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Not quite 100%: The importance of transparency in non-mechanical recycling

There is a gap between supply and demand when it comes to recycled materials. This report provides the results from a survey and in-depth interviews with several major consumer product brands (the demand side), regarding the current state of play for recycled plastics, as well as future needs and demands.

To the brands, the importance of supply chain transparency, stricter standards, and correct information regarding actual recycled content far outweigh the “100% recycled” labels that suppliers go out of their way to achieve.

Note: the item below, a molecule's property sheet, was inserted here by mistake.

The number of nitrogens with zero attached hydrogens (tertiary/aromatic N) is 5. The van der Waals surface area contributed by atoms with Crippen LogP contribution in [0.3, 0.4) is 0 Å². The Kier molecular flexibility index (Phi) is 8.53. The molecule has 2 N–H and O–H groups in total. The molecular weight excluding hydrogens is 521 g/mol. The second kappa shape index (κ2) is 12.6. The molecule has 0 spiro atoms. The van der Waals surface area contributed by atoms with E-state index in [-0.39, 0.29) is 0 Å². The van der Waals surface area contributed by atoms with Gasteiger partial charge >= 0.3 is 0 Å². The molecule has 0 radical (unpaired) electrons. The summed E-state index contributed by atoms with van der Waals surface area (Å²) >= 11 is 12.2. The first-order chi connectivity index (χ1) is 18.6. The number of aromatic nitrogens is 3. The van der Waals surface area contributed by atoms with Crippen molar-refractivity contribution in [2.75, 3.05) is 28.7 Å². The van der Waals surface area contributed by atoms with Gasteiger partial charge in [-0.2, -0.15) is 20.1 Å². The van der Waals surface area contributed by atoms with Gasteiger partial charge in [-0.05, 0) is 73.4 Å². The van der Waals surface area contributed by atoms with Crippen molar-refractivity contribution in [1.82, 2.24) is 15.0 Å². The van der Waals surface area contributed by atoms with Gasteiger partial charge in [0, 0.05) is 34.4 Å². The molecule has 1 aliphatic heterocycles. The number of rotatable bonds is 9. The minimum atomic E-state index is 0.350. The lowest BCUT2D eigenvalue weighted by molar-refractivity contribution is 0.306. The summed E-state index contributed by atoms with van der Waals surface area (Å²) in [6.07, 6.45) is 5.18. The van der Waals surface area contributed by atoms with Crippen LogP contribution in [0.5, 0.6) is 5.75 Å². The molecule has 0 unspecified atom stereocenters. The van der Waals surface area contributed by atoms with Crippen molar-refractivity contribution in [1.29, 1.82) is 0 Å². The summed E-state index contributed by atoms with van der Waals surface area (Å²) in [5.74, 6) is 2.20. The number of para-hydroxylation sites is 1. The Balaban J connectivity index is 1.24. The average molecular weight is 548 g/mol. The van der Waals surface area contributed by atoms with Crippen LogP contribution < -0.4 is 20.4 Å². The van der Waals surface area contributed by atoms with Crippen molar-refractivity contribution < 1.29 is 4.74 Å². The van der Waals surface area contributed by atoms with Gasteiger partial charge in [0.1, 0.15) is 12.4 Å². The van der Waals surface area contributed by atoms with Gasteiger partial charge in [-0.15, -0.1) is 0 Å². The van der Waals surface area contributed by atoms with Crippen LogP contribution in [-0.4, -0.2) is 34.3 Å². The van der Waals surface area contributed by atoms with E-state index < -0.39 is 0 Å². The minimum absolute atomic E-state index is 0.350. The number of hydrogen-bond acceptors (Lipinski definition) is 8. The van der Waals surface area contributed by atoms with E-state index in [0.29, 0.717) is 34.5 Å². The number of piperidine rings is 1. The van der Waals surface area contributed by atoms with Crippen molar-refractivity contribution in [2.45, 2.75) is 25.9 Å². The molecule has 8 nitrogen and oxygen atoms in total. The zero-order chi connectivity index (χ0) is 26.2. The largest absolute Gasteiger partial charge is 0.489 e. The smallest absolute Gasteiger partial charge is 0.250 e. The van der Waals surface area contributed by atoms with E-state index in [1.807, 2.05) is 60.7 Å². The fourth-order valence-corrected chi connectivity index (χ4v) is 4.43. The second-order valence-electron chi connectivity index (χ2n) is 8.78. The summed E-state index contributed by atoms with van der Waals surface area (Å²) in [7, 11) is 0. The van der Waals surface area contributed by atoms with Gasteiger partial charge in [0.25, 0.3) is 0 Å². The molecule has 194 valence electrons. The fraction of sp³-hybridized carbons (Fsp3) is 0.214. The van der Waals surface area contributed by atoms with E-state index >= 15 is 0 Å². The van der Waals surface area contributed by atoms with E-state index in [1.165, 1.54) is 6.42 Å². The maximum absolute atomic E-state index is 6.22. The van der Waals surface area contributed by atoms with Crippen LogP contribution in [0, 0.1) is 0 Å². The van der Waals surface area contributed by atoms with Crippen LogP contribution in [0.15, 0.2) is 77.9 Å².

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What goes around

Increased use of virgin materials and low recycling levels show that a circular economy is far from being realised. The presence of chemicals of concern in materials is an im­portant reason for this. Mechanical recycling will remain the main recycling technology for the foreseeable future, which makes establish­ing non­toxic waste streams the key to scaling up the circular economy.

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Keep Circular Economy free from Hazardous Chemicals (April 2016)

Circular economy has recently attracted a lot of attention, and we can now see the first steps in this process taking shape. At ChemSec, we see great potential for the circular economy and chemicals regulations to reinforce each other and boost recycling in a sustainable way, with safe and long- lasting products. As the essence of the circular economy has to seep through a large number of legislative proposals and committee decisions, we believe it is important that ambition levels are kept high in all areas.